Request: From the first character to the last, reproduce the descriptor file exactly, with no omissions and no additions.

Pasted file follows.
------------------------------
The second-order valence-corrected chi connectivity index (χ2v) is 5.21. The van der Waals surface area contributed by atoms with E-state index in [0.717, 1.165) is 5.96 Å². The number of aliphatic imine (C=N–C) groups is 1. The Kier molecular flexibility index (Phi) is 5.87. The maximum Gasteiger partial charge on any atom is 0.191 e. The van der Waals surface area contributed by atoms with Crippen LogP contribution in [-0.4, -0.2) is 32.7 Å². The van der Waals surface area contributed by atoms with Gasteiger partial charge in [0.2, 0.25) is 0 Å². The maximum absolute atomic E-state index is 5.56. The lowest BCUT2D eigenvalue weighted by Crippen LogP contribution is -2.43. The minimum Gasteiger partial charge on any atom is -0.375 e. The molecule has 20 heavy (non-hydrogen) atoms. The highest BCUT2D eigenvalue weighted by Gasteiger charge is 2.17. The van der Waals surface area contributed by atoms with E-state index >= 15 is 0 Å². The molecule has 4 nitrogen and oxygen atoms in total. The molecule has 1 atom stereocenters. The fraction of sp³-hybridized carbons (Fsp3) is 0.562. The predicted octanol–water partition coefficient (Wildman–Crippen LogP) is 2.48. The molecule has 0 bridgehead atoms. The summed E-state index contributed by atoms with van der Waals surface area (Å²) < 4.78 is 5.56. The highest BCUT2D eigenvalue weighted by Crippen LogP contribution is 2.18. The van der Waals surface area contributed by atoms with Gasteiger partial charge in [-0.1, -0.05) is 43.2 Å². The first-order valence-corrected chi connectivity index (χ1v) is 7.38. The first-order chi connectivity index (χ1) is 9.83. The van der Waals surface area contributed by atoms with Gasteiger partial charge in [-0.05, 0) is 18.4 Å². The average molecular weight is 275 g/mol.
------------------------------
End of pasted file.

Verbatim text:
The second-order valence-corrected chi connectivity index (χ2v) is 5.21. The van der Waals surface area contributed by atoms with E-state index in [0.717, 1.165) is 5.96 Å². The number of aliphatic imine (C=N–C) groups is 1. The Kier molecular flexibility index (Phi) is 5.87. The maximum Gasteiger partial charge on any atom is 0.191 e. The van der Waals surface area contributed by atoms with Crippen LogP contribution in [-0.4, -0.2) is 32.7 Å². The van der Waals surface area contributed by atoms with Gasteiger partial charge in [0.2, 0.25) is 0 Å². The maximum absolute atomic E-state index is 5.56. The lowest BCUT2D eigenvalue weighted by Crippen LogP contribution is -2.43. The minimum Gasteiger partial charge on any atom is -0.375 e. The molecule has 20 heavy (non-hydrogen) atoms. The highest BCUT2D eigenvalue weighted by Gasteiger charge is 2.17. The van der Waals surface area contributed by atoms with E-state index >= 15 is 0 Å². The molecule has 4 nitrogen and oxygen atoms in total. The molecule has 1 atom stereocenters. The fraction of sp³-hybridized carbons (Fsp3) is 0.562. The predicted octanol–water partition coefficient (Wildman–Crippen LogP) is 2.48. The molecule has 0 bridgehead atoms. The summed E-state index contributed by atoms with van der Waals surface area (Å²) < 4.78 is 5.56. The highest BCUT2D eigenvalue weighted by Crippen LogP contribution is 2.18. The van der Waals surface area contributed by atoms with Gasteiger partial charge in [-0.1, -0.05) is 43.2 Å². The first-order valence-corrected chi connectivity index (χ1v) is 7.38. The first-order chi connectivity index (χ1) is 9.83. The van der Waals surface area contributed by atoms with Gasteiger partial charge in [-0.05, 0) is 18.4 Å². The average molecular weight is 275 g/mol.